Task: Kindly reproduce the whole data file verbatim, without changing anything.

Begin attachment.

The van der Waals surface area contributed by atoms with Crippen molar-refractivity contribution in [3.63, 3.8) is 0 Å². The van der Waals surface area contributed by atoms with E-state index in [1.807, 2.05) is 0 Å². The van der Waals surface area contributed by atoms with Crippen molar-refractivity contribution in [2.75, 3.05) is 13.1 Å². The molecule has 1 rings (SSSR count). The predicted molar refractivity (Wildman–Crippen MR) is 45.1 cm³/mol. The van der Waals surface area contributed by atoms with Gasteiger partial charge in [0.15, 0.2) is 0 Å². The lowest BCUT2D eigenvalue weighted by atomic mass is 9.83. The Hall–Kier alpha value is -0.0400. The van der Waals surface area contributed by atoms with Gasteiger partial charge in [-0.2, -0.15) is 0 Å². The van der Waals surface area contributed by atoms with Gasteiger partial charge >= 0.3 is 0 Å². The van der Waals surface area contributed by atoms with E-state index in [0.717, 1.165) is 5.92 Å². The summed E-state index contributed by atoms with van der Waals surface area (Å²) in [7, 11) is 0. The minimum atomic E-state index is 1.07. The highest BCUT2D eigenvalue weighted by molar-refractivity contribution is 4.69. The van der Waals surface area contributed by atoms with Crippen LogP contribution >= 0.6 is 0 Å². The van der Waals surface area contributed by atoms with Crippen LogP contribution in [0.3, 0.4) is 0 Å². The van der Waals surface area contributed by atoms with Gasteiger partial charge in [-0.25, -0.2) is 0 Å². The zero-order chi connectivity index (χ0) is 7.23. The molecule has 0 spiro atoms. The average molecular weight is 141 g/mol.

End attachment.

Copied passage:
The van der Waals surface area contributed by atoms with Crippen molar-refractivity contribution in [3.63, 3.8) is 0 Å². The van der Waals surface area contributed by atoms with E-state index in [1.807, 2.05) is 0 Å². The van der Waals surface area contributed by atoms with Crippen molar-refractivity contribution in [2.75, 3.05) is 13.1 Å². The molecule has 1 rings (SSSR count). The predicted molar refractivity (Wildman–Crippen MR) is 45.1 cm³/mol. The van der Waals surface area contributed by atoms with Gasteiger partial charge in [0.15, 0.2) is 0 Å². The lowest BCUT2D eigenvalue weighted by atomic mass is 9.83. The Hall–Kier alpha value is -0.0400. The van der Waals surface area contributed by atoms with Gasteiger partial charge in [-0.2, -0.15) is 0 Å². The van der Waals surface area contributed by atoms with Gasteiger partial charge >= 0.3 is 0 Å². The van der Waals surface area contributed by atoms with E-state index in [0.717, 1.165) is 5.92 Å². The summed E-state index contributed by atoms with van der Waals surface area (Å²) in [7, 11) is 0. The minimum atomic E-state index is 1.07. The highest BCUT2D eigenvalue weighted by molar-refractivity contribution is 4.69. The van der Waals surface area contributed by atoms with Crippen LogP contribution >= 0.6 is 0 Å². The van der Waals surface area contributed by atoms with Crippen LogP contribution in [0.3, 0.4) is 0 Å². The van der Waals surface area contributed by atoms with Gasteiger partial charge in [-0.25, -0.2) is 0 Å². The zero-order chi connectivity index (χ0) is 7.23. The molecule has 0 spiro atoms. The average molecular weight is 141 g/mol.